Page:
Regis Shivers, veteran ultrarunner who frequently has completed this course rates it as very tough – hills, hills, and more hills. Tom Green, who back in 1986 became the the first person to do the Old Dominion, Western States, Leadville, and Wastch Grand Slam, rates it second to Massanutten in 100 mile events east of the Mississippi.

While the course is quite well marked and the markings are checked throughout the race, distraction can lead a runner off course. In most cases this results in additional milage as the runner realizes the off-course position and retraces steps to pick up the last known marking. In the case of Joe Hildebrand, his missed turn resulted in the shortening of the course as he soon was back on the marked course without realizing that he had ever left it. This was first noted by Terry Hawk who learned that though Joe had been at the 26 mile station when Terry left, Joe had entered the 32 mile station first without passing him. Later analysis of the time between these stations indicated that Joe had been on a short course rather than Terry on a long one between these stations. Upon viewing the statistics, Hildebrand, an honest gentleman, graciously concurred that the only solution was disqualification. Had he not missed the marking, his pace would have given him a solid second place finish with a projected time around 19:15. Hildebrand had a great almost 100 mile run, enjoyed the day, is without bitterness or rancor at others or himself, and expects to be back at Mohican.

Mitch Harper from Indiana is a new ultrarunner. He ran his first 50K in November, 1996. Bull Run in April this year beame his first 50 miler. In his attempt at the 100 miles, he reached 100K. This distance progression in less than a year is very commendable for a novice ultrarunner. His hundred miles may well be reached next year.

The extra EMS coverage during this year’s hot race provided rapid aid to a few participants. Roger Ackerman entered the bridle staging area aid station under his own power but in bad shape from dehydration. Oxygen and an IV soon stabilized him. After which he chose the prudent course – DNF. Roger sang praises for the care given him by Francine Greenwald, the aid station captain. Upon learning that she is a nurse, he stated, “That’s why she knew exactly what to do for me while we were waiting for the EMS to arrive.”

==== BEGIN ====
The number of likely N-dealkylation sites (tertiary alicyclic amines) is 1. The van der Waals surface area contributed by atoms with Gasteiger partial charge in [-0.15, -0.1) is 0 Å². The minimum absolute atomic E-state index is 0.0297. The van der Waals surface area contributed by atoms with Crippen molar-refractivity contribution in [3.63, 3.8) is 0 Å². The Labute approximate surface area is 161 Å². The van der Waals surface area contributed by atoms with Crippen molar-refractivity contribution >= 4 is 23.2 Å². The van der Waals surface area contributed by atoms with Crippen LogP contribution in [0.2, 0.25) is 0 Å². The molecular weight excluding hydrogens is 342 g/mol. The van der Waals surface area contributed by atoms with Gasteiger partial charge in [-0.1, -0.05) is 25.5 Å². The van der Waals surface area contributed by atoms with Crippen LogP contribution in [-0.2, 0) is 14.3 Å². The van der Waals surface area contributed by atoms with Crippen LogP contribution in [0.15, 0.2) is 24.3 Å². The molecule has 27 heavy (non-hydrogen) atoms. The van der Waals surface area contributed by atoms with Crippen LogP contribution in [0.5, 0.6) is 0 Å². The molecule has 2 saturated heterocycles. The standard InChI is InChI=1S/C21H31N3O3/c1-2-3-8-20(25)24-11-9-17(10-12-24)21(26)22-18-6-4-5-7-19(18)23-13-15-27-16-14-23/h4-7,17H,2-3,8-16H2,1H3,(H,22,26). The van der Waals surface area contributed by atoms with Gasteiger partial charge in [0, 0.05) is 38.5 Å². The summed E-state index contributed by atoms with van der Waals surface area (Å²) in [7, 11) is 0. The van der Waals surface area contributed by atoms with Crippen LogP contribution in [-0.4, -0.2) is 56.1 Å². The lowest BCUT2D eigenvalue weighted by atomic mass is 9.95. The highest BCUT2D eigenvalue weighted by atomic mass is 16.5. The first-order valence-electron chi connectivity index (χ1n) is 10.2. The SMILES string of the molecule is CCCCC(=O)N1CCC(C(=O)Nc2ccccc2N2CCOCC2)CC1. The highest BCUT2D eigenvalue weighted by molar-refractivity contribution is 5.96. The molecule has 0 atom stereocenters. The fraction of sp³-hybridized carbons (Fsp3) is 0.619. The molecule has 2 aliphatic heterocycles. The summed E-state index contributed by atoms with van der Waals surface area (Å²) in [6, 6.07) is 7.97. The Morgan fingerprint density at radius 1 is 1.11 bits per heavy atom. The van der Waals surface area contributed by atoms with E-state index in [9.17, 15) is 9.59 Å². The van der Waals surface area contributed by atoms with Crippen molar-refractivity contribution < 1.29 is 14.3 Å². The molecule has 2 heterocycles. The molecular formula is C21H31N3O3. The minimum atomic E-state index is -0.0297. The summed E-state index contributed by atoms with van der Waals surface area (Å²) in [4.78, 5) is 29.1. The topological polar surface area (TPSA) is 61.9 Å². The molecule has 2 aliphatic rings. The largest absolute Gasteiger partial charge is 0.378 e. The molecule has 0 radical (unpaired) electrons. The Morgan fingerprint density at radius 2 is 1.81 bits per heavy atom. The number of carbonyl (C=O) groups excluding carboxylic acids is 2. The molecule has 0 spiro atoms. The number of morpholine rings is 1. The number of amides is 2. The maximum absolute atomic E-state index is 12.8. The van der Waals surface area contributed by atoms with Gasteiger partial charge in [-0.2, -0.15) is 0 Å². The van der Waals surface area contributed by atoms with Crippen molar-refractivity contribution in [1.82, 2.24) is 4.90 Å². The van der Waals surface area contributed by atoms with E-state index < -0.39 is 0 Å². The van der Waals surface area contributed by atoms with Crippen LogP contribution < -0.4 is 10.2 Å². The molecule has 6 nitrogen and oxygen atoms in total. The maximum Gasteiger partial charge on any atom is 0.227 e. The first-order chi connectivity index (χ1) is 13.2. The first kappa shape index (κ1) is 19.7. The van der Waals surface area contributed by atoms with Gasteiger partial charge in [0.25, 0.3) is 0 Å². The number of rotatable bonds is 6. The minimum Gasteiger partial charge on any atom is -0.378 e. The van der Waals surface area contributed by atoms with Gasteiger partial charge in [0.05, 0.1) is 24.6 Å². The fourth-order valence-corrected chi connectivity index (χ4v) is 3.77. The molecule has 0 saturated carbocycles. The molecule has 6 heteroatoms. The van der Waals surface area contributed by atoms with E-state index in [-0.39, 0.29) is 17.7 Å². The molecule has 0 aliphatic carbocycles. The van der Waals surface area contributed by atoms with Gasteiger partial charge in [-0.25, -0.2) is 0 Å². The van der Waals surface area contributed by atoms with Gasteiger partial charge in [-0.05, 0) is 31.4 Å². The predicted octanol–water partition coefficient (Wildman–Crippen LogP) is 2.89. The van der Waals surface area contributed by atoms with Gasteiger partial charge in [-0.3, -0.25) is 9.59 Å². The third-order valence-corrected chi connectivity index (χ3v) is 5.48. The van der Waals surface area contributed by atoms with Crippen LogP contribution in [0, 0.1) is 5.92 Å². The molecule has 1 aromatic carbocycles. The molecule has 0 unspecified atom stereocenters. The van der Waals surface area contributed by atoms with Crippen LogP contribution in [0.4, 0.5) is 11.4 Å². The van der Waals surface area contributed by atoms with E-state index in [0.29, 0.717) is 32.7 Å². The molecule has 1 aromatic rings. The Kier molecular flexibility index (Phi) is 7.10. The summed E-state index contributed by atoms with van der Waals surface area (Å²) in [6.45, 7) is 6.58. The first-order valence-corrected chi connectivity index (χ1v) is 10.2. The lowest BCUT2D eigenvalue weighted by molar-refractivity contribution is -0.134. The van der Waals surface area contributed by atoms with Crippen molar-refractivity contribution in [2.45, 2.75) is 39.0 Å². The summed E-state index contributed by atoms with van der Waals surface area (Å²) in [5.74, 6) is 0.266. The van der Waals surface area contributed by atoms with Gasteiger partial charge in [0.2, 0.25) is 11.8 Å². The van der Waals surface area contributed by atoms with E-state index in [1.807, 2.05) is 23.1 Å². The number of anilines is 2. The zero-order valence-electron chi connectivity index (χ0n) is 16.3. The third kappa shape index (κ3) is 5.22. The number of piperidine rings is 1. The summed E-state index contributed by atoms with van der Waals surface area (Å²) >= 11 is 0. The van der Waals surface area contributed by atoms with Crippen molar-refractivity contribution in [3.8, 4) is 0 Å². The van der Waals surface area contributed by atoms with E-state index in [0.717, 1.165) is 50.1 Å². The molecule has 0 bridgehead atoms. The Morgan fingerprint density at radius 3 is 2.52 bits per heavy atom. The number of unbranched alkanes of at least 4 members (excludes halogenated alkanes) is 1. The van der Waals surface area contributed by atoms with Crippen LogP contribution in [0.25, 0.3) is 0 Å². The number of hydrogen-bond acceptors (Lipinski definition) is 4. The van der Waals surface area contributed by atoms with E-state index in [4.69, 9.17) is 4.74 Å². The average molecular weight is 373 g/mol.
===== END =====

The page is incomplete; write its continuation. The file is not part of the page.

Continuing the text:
The fire tower? Art Moore had put that competition to rest last year with his ten climbs. However, Herb Hedgecock just had to climb the fire tower with David Hughes right behind him. “This is for you, Art.” Family commitments prevented Moore from being at Mohican this year.

The podiatric students at the covered bridge and finish pavilion had a field day with blisters and some other injuries. Runners requested Compeed to treat their own blisters and hot spots at some of the aid stations. Compeed for runners packets and aid stations had been donated by Bruder Healthcare Company. That company also donated Thxtra-P with which some runners alleviated sore muscles at the end of the race. Other sponsors provided nourishment in the form of Gatorade, Dex4 Glucose tablets, PowerBars, PR Nutrition bars, Brueggers bagels, Minnehaha spring water.

Race officials, medical personnel, radio operators, volunteers all have their stories and memories too. For some the event is over until next year. For others, the 1997 event must still be wrapped up, and the 1998 event must be started. Yes, now! First line of business is to get permits to insure our race dates at Mohican. Sponsors must be contacted soon, etc.

Accolades to all the volunteers! Runners constantly praised the efficiency, thoughtfulness, and cheerfulness of all. Some runners seemed amazed at the smoothness of the operation. “Someone always took my bottle and asked me what I needed as soon as I entered the station.” “They were marvelous.” “The camaraderie of volunteers and participants is outstanding.”

Many thanks to all who helped make this event a roaring success! Cleveland West Road Runners Club could not handle this event without the help of other running clubs, organizations, corporations, and many dedicated individuals from several states. Special thanks to all amateur radio operators whose communications support linking the command center to the aid stations is fantastic – improving yearly.

We hope to see all runners and volunteers back next year – as runners or volunteers. What will next year be like? Can’t tell now. It will be different. It will be wonderful! Come, see for yourself. Bring your friends along.Дадаць дакумент у свой блог ці на сайт 2010-07-19 18:44 Читать похожую статью